• Accommodation

    Accommodation as listed in the dossier. The nature of the destinations that we operate may sometimes mean that we need to change hotels, but we’ll always endeavour to keep the same standards. Please be aware that as we operate in many countries where tourism is in its infancy, hotel standards may not be the same as you’re used to elsewhere.

    While we prefer to use centrally located hotels where possible, this is not always practical and in some locations they may not be the best option in terms of standards or reliability.

    If you are a same sex couple, on some occasions it may be necessary to book two separate rooms – please contact us for more information.

    Please note that it is not always possible to secure twin rooms as many hotels in West Africa only have rooms with one large bed. If you would like a twin room you must check with us beforehand that this is possible.

  • Guides

    Accompanied by Alberto Nicheli. Alberto has a wealth of experience and understanding of this area. He has lead more than 60 Saharan expeditions, including ethnological research on the Tuareg and rock art. He has organised field researches and logistics for documentary films with Discovery Channel on the salt caravans of Niger and has coordinated photographic projects on West Africa with renowned photogrpahers Angela Fisher and Carol Beckwith from National Geographic, as well as collaborating on different television programmes. Alberto has completed solo Sahara crossings, as well as some exploratory missions. Resident in West Africa in the last 32 years, his expertise ranges from African history to tribal art.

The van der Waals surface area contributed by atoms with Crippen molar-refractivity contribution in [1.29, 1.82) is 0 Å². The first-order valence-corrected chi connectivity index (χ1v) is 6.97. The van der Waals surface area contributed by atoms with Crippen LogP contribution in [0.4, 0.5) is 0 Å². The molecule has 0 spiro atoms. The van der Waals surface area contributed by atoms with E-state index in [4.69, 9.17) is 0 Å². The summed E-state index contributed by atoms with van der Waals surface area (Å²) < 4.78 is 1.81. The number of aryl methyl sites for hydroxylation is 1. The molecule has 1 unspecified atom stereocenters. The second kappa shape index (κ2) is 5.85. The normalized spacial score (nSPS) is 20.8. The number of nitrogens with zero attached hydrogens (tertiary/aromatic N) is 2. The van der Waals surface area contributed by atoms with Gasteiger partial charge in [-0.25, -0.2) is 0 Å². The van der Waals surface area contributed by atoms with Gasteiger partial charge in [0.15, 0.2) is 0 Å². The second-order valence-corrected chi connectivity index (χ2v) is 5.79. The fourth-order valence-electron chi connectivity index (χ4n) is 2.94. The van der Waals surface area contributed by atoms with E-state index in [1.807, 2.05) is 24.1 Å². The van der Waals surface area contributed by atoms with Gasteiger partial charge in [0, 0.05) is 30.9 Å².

• Meals

    As listed within the itinerary / dossier (B-Breakfast, L-Lunch, D-Dinner). These will vary from trip to trip – in some areas it makes sense to include all meals while in others there is a good choice of restaurants and we feel people might like to ‘do their own thing’ now and again. Please note that when meals are included, sometimes these will be in hotels, as often these are the most appropriate option, and will sometimes be set menus. Local restaurants are often lacking in variety, as well as the capacity to cater for groups. Drinks are not included and are at your own expense.

  • Entrance fees

    Entrance fees are listed for those sites that we mention within the itinerary. If there are any other sites that you’d like to see, these would be at your own expense.

What's not included?

  • Visas

    We don’t arrange visas for our travellers, but if an invitation letter is necessary then we will arrange this for you. If you need any advice with visas then just give us a call, or alternatively a visa agency such as Travcour ( can assist.

  • International flights

    Many of our travellers arrive from different destinations and so we don’t include international flights in the cost of our tours. If however you would like us to book flights for you, then just give us a call and we’ll be happy to discuss your options

  • Travel insurance